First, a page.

Can 343 Industries Continue Success of Halo Franchise with “Halo 4”?

Written by: Brendan Nienhaus

After years in development, “Halo 4” is set to be released in November. But can 343 Industries continue previous developer Bungie’s success with the popular Halo Franchise?

The Halo Franchise has been a gaming fixture for over ten years since the release of “Halo: Combat Evolved” in November 2001, recording sales in the billions in the many gaming iterations and spin-offs that include books, an animated feature and even action figures. But the driving force behind all of this success has been the development team at Bungie, the creators of the Halo Franchise. Now, over ten years later, a new developer takes over the reigns of publisher Microsoft‘s billion dollar gaming franchise: 343 Industries.

343 Industries was created by Microsoft to take over the Halo franchise shortly after Bungie and parent-company Microsoft split after the release of “Halo 3” in 2007, Bungie going on to form Bungie LLC. Microsoft, however, did manage to maintain the intellectual rights to the highly profitable Halo franchise as well as a minority stake in Bungie, so the studio continued to collaborate with Microsoft on two more titles in the Halo Universe, “Halo 3: ODST“(2009) and “Halo: Reach“(2010), before finally handing over the Halo Franchise to 343 Industries for “Halo 4”.

343 Industries wasn’t left without a few of the original members of the Halo development team as some members of Bungie elected to join the new gaming studio to remain with the Halo Franchise, including 343 Industries’ Frank O’Connor, the franchise development director for “Halo.” O’Connor had this to say in a recent interview about 343 Industries work on the new Halo title:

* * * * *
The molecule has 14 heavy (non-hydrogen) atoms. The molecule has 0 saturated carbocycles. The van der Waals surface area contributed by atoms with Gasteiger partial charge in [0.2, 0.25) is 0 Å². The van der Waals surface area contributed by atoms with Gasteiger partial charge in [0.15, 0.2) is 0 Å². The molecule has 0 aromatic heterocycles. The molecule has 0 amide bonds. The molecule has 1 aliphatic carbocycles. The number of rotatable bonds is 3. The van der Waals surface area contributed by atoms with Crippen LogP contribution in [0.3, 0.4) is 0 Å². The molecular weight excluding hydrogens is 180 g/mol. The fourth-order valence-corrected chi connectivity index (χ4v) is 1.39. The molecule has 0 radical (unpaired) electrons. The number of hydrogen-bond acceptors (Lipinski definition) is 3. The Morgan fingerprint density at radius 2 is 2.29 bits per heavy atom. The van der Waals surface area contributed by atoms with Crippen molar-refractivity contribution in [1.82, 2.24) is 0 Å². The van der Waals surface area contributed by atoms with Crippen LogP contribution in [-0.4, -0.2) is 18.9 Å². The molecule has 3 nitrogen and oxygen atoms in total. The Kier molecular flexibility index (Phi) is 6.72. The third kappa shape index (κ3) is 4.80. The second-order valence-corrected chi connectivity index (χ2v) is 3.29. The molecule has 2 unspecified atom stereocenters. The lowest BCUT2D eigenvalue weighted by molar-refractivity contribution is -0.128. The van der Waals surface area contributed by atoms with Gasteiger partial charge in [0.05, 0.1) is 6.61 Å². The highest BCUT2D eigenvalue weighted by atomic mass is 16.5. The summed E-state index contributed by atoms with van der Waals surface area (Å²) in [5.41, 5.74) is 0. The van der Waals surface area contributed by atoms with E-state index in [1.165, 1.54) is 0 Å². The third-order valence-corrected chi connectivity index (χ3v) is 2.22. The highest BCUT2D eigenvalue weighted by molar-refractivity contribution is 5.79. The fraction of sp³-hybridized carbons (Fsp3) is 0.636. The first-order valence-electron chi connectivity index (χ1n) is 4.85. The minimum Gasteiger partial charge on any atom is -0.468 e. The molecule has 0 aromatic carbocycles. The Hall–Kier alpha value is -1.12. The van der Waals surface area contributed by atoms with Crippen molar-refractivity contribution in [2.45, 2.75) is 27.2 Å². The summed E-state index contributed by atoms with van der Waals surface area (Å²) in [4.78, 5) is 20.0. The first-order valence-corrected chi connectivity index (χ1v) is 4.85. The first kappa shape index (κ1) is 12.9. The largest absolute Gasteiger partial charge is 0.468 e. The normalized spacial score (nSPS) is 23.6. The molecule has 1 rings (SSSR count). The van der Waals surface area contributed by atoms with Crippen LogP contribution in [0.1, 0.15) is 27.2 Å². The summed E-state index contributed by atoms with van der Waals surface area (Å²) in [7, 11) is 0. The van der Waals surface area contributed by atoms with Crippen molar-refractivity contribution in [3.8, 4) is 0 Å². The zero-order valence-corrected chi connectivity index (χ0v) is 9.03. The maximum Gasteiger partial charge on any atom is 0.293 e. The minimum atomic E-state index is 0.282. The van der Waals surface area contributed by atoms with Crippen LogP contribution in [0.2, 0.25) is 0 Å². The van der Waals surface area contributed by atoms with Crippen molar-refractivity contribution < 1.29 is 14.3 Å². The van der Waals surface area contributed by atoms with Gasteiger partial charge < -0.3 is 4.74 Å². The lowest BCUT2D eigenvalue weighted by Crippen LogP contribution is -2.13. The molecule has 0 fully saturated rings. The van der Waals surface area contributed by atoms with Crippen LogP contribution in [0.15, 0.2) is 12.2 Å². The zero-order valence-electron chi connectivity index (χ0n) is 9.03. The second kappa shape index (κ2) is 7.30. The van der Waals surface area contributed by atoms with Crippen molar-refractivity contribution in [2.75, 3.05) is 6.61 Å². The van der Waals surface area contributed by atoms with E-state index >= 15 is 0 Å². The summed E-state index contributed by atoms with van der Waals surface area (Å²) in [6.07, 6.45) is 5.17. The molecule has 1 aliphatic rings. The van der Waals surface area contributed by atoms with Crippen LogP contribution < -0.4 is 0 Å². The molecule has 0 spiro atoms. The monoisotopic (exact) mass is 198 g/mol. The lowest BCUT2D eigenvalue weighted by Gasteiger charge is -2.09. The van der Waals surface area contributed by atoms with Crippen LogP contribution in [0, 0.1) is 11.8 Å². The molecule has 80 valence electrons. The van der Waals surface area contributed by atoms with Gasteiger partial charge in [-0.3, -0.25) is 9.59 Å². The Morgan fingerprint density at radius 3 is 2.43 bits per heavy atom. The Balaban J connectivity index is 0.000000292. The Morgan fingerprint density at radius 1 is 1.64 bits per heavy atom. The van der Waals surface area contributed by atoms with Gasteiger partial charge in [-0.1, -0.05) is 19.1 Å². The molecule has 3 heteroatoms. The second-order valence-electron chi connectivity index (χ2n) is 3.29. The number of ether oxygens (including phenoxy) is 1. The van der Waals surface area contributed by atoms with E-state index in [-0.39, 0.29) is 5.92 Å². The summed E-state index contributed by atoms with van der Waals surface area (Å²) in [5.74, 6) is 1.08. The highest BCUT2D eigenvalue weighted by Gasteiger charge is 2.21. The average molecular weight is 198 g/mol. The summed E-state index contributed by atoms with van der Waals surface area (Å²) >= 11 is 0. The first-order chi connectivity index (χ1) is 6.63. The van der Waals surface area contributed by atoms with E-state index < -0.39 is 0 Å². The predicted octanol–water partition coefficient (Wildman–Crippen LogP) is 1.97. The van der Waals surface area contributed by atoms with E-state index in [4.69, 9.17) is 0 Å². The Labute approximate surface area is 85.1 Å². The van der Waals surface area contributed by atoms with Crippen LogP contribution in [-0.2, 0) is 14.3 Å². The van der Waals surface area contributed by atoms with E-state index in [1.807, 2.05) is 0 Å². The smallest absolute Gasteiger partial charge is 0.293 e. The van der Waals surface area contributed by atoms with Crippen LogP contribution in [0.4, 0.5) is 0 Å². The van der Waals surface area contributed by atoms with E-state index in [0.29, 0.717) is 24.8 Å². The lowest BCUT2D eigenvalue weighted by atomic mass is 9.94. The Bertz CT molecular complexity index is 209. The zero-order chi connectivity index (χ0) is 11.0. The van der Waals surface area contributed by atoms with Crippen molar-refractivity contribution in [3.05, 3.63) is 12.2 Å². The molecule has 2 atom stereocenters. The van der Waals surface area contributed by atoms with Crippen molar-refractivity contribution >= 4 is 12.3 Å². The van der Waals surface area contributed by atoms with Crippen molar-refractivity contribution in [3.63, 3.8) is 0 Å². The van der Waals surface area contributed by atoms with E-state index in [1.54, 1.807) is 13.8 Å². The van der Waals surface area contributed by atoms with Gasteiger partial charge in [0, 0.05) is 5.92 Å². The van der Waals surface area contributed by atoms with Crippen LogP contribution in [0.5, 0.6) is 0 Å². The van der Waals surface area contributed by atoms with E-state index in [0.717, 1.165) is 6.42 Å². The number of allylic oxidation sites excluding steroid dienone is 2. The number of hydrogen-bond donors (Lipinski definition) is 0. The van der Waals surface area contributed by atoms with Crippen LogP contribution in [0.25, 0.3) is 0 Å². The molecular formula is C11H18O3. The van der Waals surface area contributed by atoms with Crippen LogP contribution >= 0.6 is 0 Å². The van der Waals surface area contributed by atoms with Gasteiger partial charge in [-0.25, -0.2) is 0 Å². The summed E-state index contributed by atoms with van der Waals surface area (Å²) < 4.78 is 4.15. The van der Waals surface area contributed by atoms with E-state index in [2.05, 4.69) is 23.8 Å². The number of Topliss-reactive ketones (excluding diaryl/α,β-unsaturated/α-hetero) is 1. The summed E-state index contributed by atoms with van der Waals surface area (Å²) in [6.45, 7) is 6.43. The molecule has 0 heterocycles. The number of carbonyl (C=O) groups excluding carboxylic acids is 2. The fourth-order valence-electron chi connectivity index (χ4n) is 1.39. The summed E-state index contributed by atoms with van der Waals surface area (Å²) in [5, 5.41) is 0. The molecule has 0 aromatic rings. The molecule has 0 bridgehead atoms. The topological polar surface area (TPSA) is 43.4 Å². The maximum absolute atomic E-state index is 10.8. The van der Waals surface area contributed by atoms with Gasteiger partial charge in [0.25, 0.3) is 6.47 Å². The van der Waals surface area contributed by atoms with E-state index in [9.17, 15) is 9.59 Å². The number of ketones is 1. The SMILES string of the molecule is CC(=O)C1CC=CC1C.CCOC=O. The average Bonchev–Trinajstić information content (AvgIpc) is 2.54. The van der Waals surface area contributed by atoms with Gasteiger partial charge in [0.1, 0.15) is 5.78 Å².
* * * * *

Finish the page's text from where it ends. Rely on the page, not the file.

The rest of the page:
” There’s a few ex-Bungie people at 343, but the vast majority of people are new, but they’re all old to Halo. Every single person came to the interview because they had some passion for Halo. Normally you can’t chose your family, but in this case, we could. And they also bring in different cultural experiences, different technological experiences, different design ethics and visions. So we have this incredible melting pot of passionate Halo fans with incredible new ideas and brilliant new approaches.”

So it appears that 343 Industries is confident that they’ve brought together a team capable of handling the pressure of creating the next installment of the Halo franchise, but what about the game itself?

Microsoft and 343 Industries have promised some exciting new elements to the gameplay of Halo in its newest title as well as brand new enemies to keep players interested in the franchise. One of these new gameplay elements is the Spartan Ops mode. Spartan Ops is a co-op narrative series that serves as a secondary campaign to Halo 4’s single player campaign, offered in weekly episodes, much like a television show.

“It is like a TV show you can play,” O’Connor said. “I’m really hoping for water cooler moments where people gather to talk about — not what they watched on TV — but what they did in the game, like plummeting to their doom. This seems like it could be an exciting addition to the Halo franchise, but the real news is about the new enemies in the franchise, called the Prometheans.”

The Prometheans are AIs of ‘Forerunner’ construction, the same beings who built the Halos present in the first games. Some of the  types that have been announced are the Promethean Crawlers, Promethean Watchers and the Promethean Knights. The Crawlers appear to be the most basic of enemies, mechanical quadrupeds capable of attacking from a distance or up close, and in numbers. The Watchers are flying machines that detach from Knights and heal and augment allies, as well as deflect ordinance(i.e. grenades) using a gravity beam. Finally the Knights are heavily armed bipeds that seem to fill a similar role as the Covenant Elites, attacking from range and with melee weapons. These enemies promise to offer interesting combat situations for the gamer to engage in and hopefully offer new, exciting gameplay components.